Skelton was an audacious aviatrix; her signature trick, in her Pitts Special biplane S-1C, Little Stinker, was the “inverted ribbon cut,” a breathtaking manoeuvre in which a pilot flies upside down at about 150mph and about 12 feet from the ground to slice a ribbon strung between two poles with the propeller. She also set two world light-plane altitude records, reaching 26,000ft in 1949 and 29,050ft (just higher than Everest) in a Piper Cub in 1951. Used to flying barefoot and with an outside temperature of -53, she recalled, “My feet darn near froze to death.”

In 1954, the diminutive Skelton became the automobile industry’s first female test driver, setting a world land-speed record, in 1956, of 145mph in a souped-up Corvette at Daytona Beach – the men’s record at the time was 3mph faster. In 1965 she set the women’s world land-speed record, hitting 315.72mph at Bonneville Salt Flats.

Skelton was the first woman to be inducted into the International Aerobatic Hall of Fame and the Nascar International Motorsports Hall of Fame.

I love the cover of that Look Magazine, isn’t it great? Skelton was a role model for girls, at a time when a woman’s place was in the home…and not at an altitude of 29,050 feet! She passed away from cancer at her home in Florida. She was 85.

And lets end with a bit of Appalachian History » You’d have that feeling then of being way far back

From 1935-1943, President Franklin Roosevelt looked to the U.S. Farm Security Administration, under the direction of Roy Stryker, to photograph people in need across the country in order to help sell his New Deal programs to the public.

Ben Shahn was one of the first photographers Styker hired. Shahn worked for a part of the project called Special Skills, and also helped create posters and other graphic arts.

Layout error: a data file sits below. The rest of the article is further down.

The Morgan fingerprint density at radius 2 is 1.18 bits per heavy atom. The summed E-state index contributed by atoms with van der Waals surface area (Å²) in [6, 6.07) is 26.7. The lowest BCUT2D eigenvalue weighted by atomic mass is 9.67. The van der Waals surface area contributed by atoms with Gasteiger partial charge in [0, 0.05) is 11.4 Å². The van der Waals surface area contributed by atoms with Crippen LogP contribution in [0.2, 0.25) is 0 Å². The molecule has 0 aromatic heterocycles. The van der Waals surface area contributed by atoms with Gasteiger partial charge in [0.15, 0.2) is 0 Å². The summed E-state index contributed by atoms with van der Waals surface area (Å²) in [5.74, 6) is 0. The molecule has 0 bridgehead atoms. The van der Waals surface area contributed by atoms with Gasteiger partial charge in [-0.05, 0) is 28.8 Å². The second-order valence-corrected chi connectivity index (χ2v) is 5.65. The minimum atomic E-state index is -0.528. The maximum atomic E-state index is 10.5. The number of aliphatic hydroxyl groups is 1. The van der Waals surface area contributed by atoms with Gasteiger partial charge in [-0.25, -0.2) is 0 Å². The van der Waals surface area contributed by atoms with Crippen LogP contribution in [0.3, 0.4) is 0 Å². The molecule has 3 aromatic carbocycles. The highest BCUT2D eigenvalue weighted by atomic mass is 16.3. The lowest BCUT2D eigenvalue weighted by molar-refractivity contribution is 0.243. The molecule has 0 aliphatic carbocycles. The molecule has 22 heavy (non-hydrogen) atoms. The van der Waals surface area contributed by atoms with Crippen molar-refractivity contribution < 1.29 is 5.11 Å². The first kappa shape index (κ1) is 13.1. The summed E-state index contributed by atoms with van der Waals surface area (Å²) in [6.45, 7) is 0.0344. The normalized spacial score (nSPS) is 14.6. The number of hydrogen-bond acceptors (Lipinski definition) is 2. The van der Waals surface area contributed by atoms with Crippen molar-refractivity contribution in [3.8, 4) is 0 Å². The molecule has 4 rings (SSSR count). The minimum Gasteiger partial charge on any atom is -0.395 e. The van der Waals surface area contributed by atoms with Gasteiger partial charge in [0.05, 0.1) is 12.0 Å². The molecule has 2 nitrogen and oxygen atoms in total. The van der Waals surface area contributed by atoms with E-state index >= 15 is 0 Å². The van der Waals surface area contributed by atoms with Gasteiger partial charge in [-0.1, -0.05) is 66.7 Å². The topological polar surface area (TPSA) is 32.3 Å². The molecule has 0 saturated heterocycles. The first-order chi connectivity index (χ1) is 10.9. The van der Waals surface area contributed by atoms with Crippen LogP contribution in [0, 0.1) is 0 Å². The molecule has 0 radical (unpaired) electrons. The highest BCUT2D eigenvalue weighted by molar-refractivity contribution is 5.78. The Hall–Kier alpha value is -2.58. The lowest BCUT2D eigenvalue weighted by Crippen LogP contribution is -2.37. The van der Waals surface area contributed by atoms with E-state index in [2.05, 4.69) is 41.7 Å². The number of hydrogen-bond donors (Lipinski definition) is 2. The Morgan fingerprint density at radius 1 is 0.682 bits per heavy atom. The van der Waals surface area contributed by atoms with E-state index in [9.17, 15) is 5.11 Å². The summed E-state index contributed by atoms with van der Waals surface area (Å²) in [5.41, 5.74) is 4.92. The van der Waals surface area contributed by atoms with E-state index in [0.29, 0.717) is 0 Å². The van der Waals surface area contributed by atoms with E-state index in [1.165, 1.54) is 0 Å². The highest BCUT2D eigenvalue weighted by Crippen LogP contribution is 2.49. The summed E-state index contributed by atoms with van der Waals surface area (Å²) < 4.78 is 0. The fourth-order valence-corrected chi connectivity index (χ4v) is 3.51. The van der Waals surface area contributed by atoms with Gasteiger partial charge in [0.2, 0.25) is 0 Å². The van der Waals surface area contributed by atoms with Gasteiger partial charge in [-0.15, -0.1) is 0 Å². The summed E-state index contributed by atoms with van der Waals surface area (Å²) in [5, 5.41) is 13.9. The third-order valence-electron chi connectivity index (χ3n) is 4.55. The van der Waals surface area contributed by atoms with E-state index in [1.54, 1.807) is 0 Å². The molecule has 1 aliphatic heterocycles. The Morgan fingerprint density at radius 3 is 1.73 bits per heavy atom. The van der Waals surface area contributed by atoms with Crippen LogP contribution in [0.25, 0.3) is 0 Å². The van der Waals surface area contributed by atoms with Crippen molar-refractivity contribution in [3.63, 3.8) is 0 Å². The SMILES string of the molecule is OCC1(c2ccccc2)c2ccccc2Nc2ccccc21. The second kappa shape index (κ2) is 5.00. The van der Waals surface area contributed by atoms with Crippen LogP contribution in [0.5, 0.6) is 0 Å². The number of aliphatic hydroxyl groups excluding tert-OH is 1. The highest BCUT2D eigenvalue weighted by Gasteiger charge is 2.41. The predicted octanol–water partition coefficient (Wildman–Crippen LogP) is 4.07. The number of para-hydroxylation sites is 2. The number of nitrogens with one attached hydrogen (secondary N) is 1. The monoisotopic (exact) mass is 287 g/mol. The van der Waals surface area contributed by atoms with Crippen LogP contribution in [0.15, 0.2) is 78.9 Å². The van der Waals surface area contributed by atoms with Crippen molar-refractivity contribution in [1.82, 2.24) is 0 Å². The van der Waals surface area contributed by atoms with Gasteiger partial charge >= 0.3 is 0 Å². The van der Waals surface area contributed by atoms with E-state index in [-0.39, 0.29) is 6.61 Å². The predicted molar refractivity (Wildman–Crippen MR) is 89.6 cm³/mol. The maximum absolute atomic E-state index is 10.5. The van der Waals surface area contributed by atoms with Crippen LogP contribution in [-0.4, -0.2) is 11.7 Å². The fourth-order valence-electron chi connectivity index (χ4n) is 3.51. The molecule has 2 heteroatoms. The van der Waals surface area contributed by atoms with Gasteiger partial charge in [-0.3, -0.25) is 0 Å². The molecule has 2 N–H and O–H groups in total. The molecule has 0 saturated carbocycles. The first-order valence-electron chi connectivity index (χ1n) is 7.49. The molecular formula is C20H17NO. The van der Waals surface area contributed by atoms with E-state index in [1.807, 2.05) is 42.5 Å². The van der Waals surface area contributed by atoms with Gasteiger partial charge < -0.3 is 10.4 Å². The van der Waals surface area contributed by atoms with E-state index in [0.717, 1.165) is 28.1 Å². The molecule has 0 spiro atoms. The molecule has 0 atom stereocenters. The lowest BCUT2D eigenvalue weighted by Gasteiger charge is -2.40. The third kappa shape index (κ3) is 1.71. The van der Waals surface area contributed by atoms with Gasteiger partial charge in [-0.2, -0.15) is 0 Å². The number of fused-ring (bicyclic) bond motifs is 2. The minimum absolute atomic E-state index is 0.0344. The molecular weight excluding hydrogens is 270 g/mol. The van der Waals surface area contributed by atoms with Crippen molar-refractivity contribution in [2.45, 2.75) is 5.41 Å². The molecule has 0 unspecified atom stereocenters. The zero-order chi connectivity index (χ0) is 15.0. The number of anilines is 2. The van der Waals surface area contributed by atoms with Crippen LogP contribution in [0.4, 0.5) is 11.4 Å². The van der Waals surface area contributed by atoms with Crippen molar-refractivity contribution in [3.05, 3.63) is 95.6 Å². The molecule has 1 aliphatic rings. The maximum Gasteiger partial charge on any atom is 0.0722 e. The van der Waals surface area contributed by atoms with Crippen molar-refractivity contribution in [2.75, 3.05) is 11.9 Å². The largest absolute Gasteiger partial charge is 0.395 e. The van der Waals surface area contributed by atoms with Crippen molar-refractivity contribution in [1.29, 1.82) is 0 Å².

“It was a really tough time,” remembered Shahn years later, “and when this thing came along and this idea that I must wander around the country a bit for three months. . . I just nearly jumped out of my skin with joy. And not only that, they were going to give me a salary too! I just couldn’t believe it.”

In October 1935 Shahn and his wife Bernarda started out on the first trip in a Model A Ford. Heading for West Virginia, he took photographs in Monongalia County before arriving in Logan County. The couple spent a Sunday and Monday in Omar and also visited Freeze Fork before moving on through Williamson to Kentucky and Tennessee, and then into the deep South.

“I did a series of photographs on a Saturday afternoon in a small town in Tennessee, I believe, of a medicine man. He had a little dummy, ventriloquist dummy, and he had a Negro to help him and so on. It was Saturday. I don’t think there were ten cars in the square, they were all mule drawn carts that had come there. This was 1935; it was incredible you see. The same was true of a lot of areas we covered. You’d have that feeling then of being way far back; but tragically enough, just about a month ago we took a train from Washington to Cincinnati. As I went throughout West Virginia, it hadn’t changed. It just made me sick to see the same darn thing.

A transcript from this 1965–68 interview can be found here: Oral history interview with Ben Shahn, 1964 Apr. 14 – Oral Histories | Archives of American Art, Smithsonian Institution

A few photos from this trip can be seen here: Omar Project:Photos

This is one that particularly touched me, maybe because the kid looks like a little hoodlum in the making…

Now, that is one tough looking little dirty bastard…(wink and a smile) 😉

That is it for me today, I’ll catch up with y’all later in the comments!


Would a Serious Primary Challenge Force Obama to Move Left? Or Should We Just Dump Him?

A primary challenge that would “save” Obama is what Michael Lerner, editor of Tikkun Magazine, suggests today in the Washington Post (via Memeorandum).

People who used to say, “Give President Obama more time” when the president was criticized for capitulating to the right, or who argued that Obama must have a plan to turn things around, are now largely depressed and angry. To many liberals and progressives, the president’s unwillingness to veto any measure that includes continued tax relief for billionaires is the last straw, building on a record of spinelessness that includes his escalation of the war in Afghanistan, abandonment of a public option for health-care reform, refusal to prosecute those who tortured in Iraq or lied us into that war, and unwillingness to tax carbon emissions.